A window of opportunity to end the Arab-Israeli conflict

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The Israeli flag flies over the West Bank “settlement” of Efrat near Jerusalem.

Every so often, a brief window of opportunity arises to resolve what were once thought to be intractable conflicts. A perfect storm of circumstances between 1987 and 1991 led to the end of the seventy-year old Cold War between the Soviet Union and the United States. The seemingly never-ending civil war between Catholics and Protestants in Northern Ireland was resolved in 1998 after the construction of a “peace wall” separating warring factions.

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“Peace Wall” separating the Catholic and Protestant communities in Belfast.

Today we face one of those rare moments in history. A window of opportunity is opening that can effectively end the century-old bloody conflict between Arabs and Israelis or, at least, seriously deescalate the strife. Over the coming months, the Trump administration will reveal its “Deal of the Century” a proposal to end the conflict. Regardless of what the deal proposes (and to date, no one really knows), the Palestinians will reject the plan. In fact, they already have already done so – – even before the plan has been disclosed. This, in turn, will provide the Israelis an opportunity to extend Israeli sovereignty over some or all of the West Bank, a pledge Prime Minister Netanyahu made in the run up to Israel’s recent elections. It is then likely that the Trump administration will recognize Israel’s annexation as it recently did with regard to the Golan Heights. Indeed, administration officials already have made clear that annexation is not inconsistent with its proposed plan.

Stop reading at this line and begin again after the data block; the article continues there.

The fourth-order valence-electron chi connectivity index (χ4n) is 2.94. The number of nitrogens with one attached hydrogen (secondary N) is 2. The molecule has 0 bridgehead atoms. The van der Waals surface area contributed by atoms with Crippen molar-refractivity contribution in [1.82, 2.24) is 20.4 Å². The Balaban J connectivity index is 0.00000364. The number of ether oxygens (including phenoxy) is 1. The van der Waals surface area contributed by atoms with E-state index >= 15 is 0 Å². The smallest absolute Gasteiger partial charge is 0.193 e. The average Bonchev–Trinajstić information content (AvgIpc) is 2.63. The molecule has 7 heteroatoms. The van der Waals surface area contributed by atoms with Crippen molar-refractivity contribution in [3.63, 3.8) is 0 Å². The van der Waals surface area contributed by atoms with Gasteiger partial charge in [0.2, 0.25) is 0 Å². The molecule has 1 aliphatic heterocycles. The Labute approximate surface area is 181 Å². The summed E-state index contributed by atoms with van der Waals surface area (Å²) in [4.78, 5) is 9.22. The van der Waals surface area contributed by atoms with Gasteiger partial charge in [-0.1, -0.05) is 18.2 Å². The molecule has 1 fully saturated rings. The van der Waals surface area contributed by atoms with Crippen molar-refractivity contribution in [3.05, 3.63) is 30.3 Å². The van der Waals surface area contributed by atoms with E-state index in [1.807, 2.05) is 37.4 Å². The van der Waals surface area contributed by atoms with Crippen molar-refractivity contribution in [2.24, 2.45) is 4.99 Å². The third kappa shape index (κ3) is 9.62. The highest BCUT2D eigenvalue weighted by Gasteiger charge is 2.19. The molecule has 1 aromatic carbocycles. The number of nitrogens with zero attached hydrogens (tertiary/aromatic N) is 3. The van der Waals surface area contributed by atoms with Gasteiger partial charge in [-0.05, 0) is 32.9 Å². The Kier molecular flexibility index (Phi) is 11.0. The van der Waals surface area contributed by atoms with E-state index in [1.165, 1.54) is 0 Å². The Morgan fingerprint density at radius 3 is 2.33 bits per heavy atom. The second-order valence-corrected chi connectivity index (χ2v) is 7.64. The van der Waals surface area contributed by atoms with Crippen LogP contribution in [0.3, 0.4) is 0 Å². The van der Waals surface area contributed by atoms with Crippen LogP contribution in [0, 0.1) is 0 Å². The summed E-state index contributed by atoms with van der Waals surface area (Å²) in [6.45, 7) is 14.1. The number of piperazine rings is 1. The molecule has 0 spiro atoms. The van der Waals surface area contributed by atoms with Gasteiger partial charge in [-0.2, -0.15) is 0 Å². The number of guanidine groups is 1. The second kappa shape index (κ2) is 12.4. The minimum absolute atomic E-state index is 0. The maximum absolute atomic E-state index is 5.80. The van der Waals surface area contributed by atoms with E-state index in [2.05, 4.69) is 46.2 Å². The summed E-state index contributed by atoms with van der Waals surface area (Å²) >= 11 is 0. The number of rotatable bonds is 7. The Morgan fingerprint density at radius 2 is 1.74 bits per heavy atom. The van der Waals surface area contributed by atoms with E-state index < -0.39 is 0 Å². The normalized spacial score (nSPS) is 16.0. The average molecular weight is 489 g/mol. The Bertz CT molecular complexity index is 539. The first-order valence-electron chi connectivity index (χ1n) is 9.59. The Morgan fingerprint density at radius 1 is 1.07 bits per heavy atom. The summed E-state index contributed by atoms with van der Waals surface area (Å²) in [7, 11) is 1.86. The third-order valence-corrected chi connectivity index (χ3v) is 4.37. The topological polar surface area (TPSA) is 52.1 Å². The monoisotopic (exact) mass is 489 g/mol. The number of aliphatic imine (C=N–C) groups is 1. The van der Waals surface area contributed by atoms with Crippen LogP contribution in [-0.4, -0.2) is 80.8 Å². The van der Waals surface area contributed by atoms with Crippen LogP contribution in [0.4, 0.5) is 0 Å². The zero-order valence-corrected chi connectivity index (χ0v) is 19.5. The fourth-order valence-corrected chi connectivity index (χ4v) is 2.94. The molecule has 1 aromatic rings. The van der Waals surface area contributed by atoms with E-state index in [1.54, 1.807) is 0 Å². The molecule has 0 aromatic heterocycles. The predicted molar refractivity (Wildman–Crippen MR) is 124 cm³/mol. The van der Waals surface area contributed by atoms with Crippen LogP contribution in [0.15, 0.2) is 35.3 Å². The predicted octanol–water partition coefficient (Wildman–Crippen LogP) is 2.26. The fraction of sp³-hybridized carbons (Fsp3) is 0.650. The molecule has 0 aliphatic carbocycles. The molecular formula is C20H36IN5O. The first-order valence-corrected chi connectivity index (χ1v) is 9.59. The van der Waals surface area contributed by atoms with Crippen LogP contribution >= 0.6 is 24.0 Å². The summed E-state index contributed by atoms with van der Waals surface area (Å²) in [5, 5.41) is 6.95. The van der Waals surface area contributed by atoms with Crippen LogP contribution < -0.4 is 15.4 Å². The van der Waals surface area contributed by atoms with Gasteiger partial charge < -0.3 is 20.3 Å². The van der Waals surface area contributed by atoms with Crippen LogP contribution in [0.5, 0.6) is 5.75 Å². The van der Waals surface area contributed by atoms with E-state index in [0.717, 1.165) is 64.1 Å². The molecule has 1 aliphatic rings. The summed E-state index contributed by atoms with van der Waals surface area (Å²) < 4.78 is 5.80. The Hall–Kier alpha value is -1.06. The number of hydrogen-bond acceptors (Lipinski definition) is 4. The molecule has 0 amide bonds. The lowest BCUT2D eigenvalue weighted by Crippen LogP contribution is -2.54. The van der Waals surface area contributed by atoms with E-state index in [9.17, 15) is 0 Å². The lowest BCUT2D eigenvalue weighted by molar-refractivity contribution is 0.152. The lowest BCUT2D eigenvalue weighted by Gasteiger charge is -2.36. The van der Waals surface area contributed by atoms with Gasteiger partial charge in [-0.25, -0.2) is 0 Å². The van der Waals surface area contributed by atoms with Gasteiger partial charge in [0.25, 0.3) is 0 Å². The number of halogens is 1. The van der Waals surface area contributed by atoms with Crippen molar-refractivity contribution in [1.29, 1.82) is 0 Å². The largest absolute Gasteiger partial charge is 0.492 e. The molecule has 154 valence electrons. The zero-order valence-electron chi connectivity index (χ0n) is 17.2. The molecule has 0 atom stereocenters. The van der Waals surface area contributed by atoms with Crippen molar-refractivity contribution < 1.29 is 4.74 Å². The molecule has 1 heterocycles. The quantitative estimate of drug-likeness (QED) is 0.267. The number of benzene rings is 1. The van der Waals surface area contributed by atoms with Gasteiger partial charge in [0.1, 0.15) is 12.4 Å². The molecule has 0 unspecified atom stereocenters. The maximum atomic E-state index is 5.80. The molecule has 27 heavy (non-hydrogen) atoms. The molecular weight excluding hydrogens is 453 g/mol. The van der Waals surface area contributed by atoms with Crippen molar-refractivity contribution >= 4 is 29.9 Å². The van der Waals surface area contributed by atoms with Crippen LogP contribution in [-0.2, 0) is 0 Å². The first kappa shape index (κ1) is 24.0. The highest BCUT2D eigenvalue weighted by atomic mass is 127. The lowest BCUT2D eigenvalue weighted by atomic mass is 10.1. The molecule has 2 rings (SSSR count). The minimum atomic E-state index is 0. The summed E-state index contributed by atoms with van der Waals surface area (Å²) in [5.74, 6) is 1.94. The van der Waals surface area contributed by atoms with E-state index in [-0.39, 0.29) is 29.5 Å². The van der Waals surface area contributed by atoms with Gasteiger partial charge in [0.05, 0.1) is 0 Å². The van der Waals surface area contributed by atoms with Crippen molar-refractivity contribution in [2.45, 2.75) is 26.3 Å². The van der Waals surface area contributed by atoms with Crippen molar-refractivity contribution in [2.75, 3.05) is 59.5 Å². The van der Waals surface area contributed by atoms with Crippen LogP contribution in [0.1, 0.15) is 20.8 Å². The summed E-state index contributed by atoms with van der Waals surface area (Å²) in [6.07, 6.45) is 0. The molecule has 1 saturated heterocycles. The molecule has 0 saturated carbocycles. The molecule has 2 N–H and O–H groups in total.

All of this was inevitable and predictable. For over a century, the Arabs have fought wars of extermination to drive the Israelis into the sea, in formal wars in 1948, 1967, 1973, and in unending acts of terror, most notably the Second Intifada in 2000-02 which claimed the lives of over 1,000 Israeli civilians, the population equivalent of 50,000 American lives. They have repeatedly rejected generous offers of “land for peace,” with their own independent state in the West Bank in 1937, 1948, 1967, 1993, 2000, 2008, and 2013.

This consistent history of Arab violence and rejectionism has, by now, put at end to the fantasy of a “two-state solution,” with Israelis and Palestinians living side by side in peace each in their own independent states. It has become apparent to anyone that, based on the historical record, the Arabs do not seek a two-state solution. Rather they single-mindedly seek the destruction of the State of Israel. In today’s parlance they routinely chant for the “liberation” of Israel “from the river to the sea” (from the Jordan River to the Mediterranean Sea, which includes the West Bank and all of present day Israel).

What will inevitably play out over the next few months will certainly not satisfy everyone and is unlikely to end all violence in the area. However, it is a necessary first step to put this conflict behind us and allow the parties and the world to move on. Many of history’s long-fought conflicts appeared to be irresolvable. But once they were resolved, either through defeat in war, a peace agreement, or the building of peace separation fences, even if some issues remained unsettled, the conflicts faded from the historical conversation. After all, who today talks about what was once called “the troubles” in Northern Ireland and which dominated the news for decades?

“We can’t miss this historic opportunity,” said West Bank Binyamin Regional Council Chairman Yisrael Gantz. “It is doubtful it will happen again.”

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“Peace Wall” in Bethlehem.

About the Author
Steve Frank is an attorney, retired after a thirty-year career as an appellate lawyer with the United States Department of Justice in Washington, D.C. He sits on the Board of Directors of the Lawfare Project which fights anti-Semitism throughout the world. His writings on Israel, the law and architecture have appeared in numerous publications including the Washington Post, the Chicago Tribune, the Times of Israel, the Jerusalem Post, and Moment Magazine.
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